Ahhhh, summer... Anyways a nice slower time for me, but especially slow this year. I have been enjoying time for reading, time for puzzling, time for healing. There's no alarm, and everything in my calendar is there because I scheduled it (and once I could do stuff outside the house, it's been things like PT, Pilates private lessons, the occasional massage, and outings or visits with friends).
I realize that this is a bit of a luxury, as all my friends with kids have very little respite. It's nice to spend more time with your kids, but I bet if I were to talk about all my restorative time to myself it would definitely cause some wistful envy. Or a snarky "must be nice..."
Yes, yes it is, and the cost was just 8 years of pain and heartache and loss, time and money and energy that yielded ABSOLUTELY NOTHING. So hell yeah, I'm going to revel in my free time.
Part of this summer is cleaning out the garage. We are doing some rearranging and purging, and one thing in the garage that I had to go through was a cardboard box of stuff from my childhood. That box has been in the garage, between our cars, for at least a year. Oh good gracious, if it's the same time as the Breyer Horses that I gave away, TWO years. oh, the shame!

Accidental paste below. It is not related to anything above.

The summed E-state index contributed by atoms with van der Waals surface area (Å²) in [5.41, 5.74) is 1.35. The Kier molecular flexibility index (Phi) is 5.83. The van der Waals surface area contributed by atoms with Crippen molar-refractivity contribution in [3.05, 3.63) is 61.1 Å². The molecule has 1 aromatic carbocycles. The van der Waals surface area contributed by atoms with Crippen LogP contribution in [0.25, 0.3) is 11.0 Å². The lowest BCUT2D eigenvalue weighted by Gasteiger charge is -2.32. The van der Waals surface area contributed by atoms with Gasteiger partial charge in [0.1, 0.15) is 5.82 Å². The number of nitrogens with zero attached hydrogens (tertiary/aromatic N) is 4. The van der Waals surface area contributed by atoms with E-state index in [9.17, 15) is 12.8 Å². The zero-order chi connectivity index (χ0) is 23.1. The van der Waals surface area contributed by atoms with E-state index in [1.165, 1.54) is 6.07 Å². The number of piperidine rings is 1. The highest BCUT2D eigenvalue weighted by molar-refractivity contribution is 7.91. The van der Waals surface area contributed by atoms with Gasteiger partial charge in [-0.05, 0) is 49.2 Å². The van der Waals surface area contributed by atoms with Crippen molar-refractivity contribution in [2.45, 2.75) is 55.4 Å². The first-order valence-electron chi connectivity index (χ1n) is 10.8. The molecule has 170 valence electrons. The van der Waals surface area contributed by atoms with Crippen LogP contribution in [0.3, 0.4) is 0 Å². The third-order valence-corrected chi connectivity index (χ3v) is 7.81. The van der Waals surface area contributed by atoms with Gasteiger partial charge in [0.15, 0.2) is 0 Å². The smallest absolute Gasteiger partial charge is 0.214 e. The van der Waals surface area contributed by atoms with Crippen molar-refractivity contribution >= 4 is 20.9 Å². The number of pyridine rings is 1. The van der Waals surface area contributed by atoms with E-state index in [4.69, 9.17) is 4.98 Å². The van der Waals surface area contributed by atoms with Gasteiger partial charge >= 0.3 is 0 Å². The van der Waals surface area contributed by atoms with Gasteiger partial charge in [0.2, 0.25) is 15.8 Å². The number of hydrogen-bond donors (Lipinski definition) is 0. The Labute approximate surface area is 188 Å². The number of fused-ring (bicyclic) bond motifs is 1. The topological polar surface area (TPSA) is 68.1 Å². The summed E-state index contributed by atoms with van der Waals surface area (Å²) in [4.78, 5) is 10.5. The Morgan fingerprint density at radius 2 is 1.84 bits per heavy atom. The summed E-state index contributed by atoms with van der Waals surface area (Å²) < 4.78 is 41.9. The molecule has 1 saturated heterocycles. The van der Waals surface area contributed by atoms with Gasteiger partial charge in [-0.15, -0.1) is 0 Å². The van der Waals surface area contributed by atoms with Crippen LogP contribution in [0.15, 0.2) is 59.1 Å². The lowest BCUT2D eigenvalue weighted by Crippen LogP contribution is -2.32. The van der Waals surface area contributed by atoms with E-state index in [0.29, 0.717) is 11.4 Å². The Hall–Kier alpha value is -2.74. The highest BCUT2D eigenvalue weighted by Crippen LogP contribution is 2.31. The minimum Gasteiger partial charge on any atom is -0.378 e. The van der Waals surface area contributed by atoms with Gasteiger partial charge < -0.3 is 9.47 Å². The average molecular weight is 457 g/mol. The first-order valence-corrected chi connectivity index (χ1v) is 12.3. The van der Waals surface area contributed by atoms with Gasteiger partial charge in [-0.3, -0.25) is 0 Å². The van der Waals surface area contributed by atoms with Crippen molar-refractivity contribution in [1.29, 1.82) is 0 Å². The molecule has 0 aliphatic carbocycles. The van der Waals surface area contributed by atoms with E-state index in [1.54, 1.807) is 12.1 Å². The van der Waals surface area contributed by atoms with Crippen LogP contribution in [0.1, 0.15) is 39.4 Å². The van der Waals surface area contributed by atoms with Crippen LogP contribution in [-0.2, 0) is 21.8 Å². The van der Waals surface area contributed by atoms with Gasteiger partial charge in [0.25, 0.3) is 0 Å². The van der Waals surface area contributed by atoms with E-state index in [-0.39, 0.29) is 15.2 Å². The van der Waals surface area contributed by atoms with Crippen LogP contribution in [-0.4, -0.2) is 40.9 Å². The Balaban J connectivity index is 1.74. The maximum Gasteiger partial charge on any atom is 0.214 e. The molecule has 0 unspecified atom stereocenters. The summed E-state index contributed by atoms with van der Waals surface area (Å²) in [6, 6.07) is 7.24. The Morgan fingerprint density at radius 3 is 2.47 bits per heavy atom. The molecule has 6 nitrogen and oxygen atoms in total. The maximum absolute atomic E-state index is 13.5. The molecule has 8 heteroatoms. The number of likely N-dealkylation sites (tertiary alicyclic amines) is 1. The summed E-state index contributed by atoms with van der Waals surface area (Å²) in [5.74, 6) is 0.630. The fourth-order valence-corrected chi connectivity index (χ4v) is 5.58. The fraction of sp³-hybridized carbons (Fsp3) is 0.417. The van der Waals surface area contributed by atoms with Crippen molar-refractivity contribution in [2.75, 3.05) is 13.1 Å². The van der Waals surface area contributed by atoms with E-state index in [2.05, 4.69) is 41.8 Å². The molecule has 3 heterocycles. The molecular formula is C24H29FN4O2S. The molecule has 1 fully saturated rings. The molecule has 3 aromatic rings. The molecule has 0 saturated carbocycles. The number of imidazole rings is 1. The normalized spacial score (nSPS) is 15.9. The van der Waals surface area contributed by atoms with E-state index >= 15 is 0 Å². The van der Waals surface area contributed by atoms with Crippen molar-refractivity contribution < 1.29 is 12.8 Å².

Anyway, I promised I wouldn't let it fester any longer and so I went through it. Apparently, a mouse had made a nest in there, of some of the cards and letters dating back to high school and college. But there were also tins of seashells.
I used to collect seashells, from trips to the beach, or gift shops at the Jersey shore, or gifts I guess. I used to know all the names: scallops and limpets and cowries and whelks and moon snails and a million other names I can't remember. Cockles. That one still makes me giggle.
So here I was, with my box o'childhood that I probably subconsciously let languish because I didn't want to deal with it, and a substantial number of very pretty seashells.
I texted pictures to my friend with the three girls who received several of my (plastic) horses. "Do you think your girls would want these?"
I crossed my by fingers and waited. I really didn't want to have to throw them out.
I was thrilled when she said yes! I drove them to her house, and the three little girls were in the pool. They were thrilled -- we went through some and picked out some particularly pretty ones. It made me happy to see them get a new life.
My friend sent me a picture later:
That's her two older daughters, setting up a "treasure hunt" for their Barbies.
Bryce asked me if it made me sad. It didn't, not at all. If I don't find people who have kids who might enjoy my childhood treasures, they are just going... Nowhere. THAT would make me sad. But seeing littles playing with my seashells? Awesome.